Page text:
There are an increasing number of scams perpetrated by professional thieves who often target vulnerable seniors. One of the most frequently reported scams is the “call from the Internal Revenue Service” informing the victim that he or she owes delinquent taxes, interest and penalties.
The IRS does not make introductory phone calls. Period. Nor do they send emails asking for tax payments. Ever. Official contact from the IRS always arrives by letter and will never include requests for immediate payment of any kind.
Other common professional scams include the following:
- Prizes or sweepstakes winners (requiring a deposit or tax payment).
- The “Nigerian Prince” scam (someone asking for a loan to recover his inheritance).
- Home-improvement contractors (claiming they’ve been hired, often by the victim’s recently departed spouse).
- Grandchild in distress (calling for financial help to get home or pay fines).
- Romance scams (initiated through online dating services or chatrooms).
How to protect yourself (or your loved ones)
The first line of defense against elder financial abuse may be to raise awareness in our communities about the warning signs, common scams and preventative measures that might protect us from these crimes. If you or someone you care about may be vulnerable to financial elder abuse, here are some protective action items to consider:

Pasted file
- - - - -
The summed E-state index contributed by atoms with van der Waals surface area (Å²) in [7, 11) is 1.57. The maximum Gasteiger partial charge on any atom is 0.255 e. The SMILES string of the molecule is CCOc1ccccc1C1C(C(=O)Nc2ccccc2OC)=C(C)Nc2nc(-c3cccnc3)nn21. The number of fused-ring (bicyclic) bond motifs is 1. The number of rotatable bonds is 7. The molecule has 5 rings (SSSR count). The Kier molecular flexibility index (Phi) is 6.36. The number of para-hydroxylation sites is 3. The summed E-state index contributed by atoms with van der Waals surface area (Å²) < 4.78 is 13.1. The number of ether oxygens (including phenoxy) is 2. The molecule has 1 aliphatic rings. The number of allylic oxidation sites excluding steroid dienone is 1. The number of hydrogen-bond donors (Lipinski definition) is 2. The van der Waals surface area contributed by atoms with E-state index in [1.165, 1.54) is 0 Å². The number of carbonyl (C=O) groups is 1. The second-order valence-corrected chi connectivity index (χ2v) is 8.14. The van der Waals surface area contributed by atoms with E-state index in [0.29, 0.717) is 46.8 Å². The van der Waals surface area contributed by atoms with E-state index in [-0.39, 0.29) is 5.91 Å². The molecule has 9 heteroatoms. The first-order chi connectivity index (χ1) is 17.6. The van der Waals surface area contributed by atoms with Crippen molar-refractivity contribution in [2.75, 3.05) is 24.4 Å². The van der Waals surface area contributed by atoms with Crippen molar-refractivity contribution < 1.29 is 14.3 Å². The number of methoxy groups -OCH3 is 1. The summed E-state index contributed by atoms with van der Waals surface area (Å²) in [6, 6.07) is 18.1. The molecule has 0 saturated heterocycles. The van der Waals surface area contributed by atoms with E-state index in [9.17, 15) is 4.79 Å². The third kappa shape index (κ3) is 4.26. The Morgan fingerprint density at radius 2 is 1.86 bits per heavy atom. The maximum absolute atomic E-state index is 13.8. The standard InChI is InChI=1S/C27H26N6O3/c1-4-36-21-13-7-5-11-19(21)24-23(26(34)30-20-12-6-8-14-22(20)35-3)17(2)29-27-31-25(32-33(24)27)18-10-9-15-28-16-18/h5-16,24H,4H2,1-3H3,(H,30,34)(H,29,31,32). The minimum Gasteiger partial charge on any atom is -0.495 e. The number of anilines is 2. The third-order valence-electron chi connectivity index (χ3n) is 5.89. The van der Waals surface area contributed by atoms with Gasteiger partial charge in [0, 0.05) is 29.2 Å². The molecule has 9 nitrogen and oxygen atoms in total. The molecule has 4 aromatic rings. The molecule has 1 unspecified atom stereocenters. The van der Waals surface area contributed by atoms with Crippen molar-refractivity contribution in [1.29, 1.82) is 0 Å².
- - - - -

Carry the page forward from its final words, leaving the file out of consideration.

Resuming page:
- Stay connected and involved with older family and friends.
- Encourage seniors to use automatic bill payment services.
- Shred financial statements instead of discarding in trash.
- Contact the National Do-Not-Call Registry at donotcall.gov.
- Never send money to someone you don’t know.
- Do not give personal information over the phone.
- Create a valid durable power of attorney.
- Organize and store important legal and financial records.
- Itemize and safeguard valuables and collectibles.
- Request and review a free credit report annually.
- Check references of caregivers and service providers.
- Be wary of all unsolicited offers of any kind.
- When in doubt, get a second opinion of a trusted friend or advisor.
- Assemble a trusted team that includes a financial advisor, an attorney, an accountant, etc.
Article based on March, 2017 CNBC commentary from Richard Behrendt.